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Research School Network: The experiments of lockdown learning have paused. What can the results tell us about parental engagement? Do parents now understand fronted adverbials and new maths? Should we expect a golden age of parental engagement in learning?

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The experiments of lockdown learning have paused. What can the results tell us about parental engagement?

Do parents now understand fronted adverbials and new maths? Should we expect a golden age of parental engagement in learning?

Do parents now understand fronted adverbials and new maths? Should we expect a golden age of parental engagement in learning? Sustained engagement is challenging. But we have new systems, techniques and data. We should use them wisely, argues Dr Polly Crowther, one of our Evidence Leads in Education at East London Research School. 

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Children and parents alike developed new technical and learning skills

A new type of parental engagement

In October I invited all the parents in Early Years and Key Stage 1 in my school to a session on reading with children. It is one of the most powerful home learning activities to encourage. Five families came. In January, more than thirty parents were sitting in on my virtual phonics lessons every day. After lessons, they supported with the daunting technicalities of graphemes, phonemes, decoding and digraphs.

Parents of older children also worked to learn new vocabulary and methods, from fronted adverbials to new maths’. The discourse made clear that parents were learning to teach in a way we had never envisaged.

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From Twitter: parents grappled with new terminology to support home learning.
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The Observer, 20th February 2021

Parental engagement in education: the evidence

Parental engagement has long been a Holy Grail of educational inequality. We know of its power, that most parents want to support their child’s education and what parents can do to help. We know that some households lack resources – physical equipment, time and knowledge. We do not, however, have robust, replicable evidence for what schools and early years settings should do about it. This is because of flaws in research methods and as few interventions demonstrate real impact.

Educators at classroom, school and system level think deeply about engaging with families. Lockdown pushed schools to engage with parents in new ways, the impact of which we do not yet know for sure. Identifying what we leverage moving forward may not be easy. Despite headline-grabbing announcements, this is not the time to revolutionise all things education. Just because we can do things differently doesn’t mean we should. Major reviews into the impact of lockdown on learning will come.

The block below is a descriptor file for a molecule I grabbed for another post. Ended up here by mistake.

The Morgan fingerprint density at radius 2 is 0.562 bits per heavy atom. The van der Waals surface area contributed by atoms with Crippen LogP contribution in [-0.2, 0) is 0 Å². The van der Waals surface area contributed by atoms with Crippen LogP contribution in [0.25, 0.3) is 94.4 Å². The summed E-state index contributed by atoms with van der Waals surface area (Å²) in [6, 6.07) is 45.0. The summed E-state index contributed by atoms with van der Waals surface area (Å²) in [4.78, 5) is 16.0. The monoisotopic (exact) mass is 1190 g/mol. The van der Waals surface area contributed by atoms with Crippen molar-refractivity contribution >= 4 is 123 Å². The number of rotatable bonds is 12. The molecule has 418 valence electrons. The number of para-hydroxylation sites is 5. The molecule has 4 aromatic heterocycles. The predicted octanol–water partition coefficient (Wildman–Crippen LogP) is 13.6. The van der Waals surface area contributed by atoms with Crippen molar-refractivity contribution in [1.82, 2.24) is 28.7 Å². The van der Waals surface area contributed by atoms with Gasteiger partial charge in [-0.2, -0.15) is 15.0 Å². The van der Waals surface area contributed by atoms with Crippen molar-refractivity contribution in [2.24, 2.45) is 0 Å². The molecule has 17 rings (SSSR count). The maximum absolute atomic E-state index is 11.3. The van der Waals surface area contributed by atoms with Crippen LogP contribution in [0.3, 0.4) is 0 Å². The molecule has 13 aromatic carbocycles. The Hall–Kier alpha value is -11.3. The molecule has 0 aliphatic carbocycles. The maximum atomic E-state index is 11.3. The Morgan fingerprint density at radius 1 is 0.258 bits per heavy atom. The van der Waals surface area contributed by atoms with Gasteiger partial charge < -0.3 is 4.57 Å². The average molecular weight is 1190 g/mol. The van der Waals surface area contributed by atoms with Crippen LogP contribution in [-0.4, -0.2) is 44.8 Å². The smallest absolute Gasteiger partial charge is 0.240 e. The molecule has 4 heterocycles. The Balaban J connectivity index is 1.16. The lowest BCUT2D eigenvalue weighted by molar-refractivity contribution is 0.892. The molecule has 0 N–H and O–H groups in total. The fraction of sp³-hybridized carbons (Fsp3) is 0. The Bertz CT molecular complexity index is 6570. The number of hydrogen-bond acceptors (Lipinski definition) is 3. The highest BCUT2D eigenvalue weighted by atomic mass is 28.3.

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Parent-teacher collaboration has long been an ambition for many schools and families.

What now?

In the meantime, we can use existing evidence to support discussion. The EEF Guidance Report: Working with Parents to Support Children’s Learning provides an evidence-based framework for asking critical questions:

Critically review
how you work with parents. What story does remote learning tell about what works for your community? What led to the biggest successes and failures that you can use to inform you planning?

Provide practical strategies to support learning at home. What have we learned about modelling and explaining activities to parents? Can we combine physical resources with online practical support?

Tailor school communications to encourage positive dialogue about learning. How can we celebrate the contributions parents have made to education over the last year? Do we now have better systems in place for ongoing dialogue? Have parents developed new ways to reach out to teachers?

Offer more sustained and intensive support where needed. Do we have better evidence for the parents who face the most barriers to supporting learning? What did we do that worked to support them and what did not? What have we put in place that could continue to support these families?

The answers are likely to vary between schools and settings. Taking time to reflect and evaluate our impact could be a valuable foundation for identifying improvements. The EEF Guide to Implementation is a perfect starting place for more guidance.

Further reading

EEF Guidance Reports:

Putting Evidence to Work: A School’s Guide to Implementation

Parental engagement toolkit

Parental Engagement Guidance Report

Preparing for Literacy Guidance Report

Sources

Goodall et al 2010: Review of Best Practice in Parental Engagement

Grayson & Aston 2013: Teacher Guide: Parental Engagement and Narrowing the Gap in Attainment for Disadvantaged Children

McGrane et al 2017: Progress in International Reading Literacy Study

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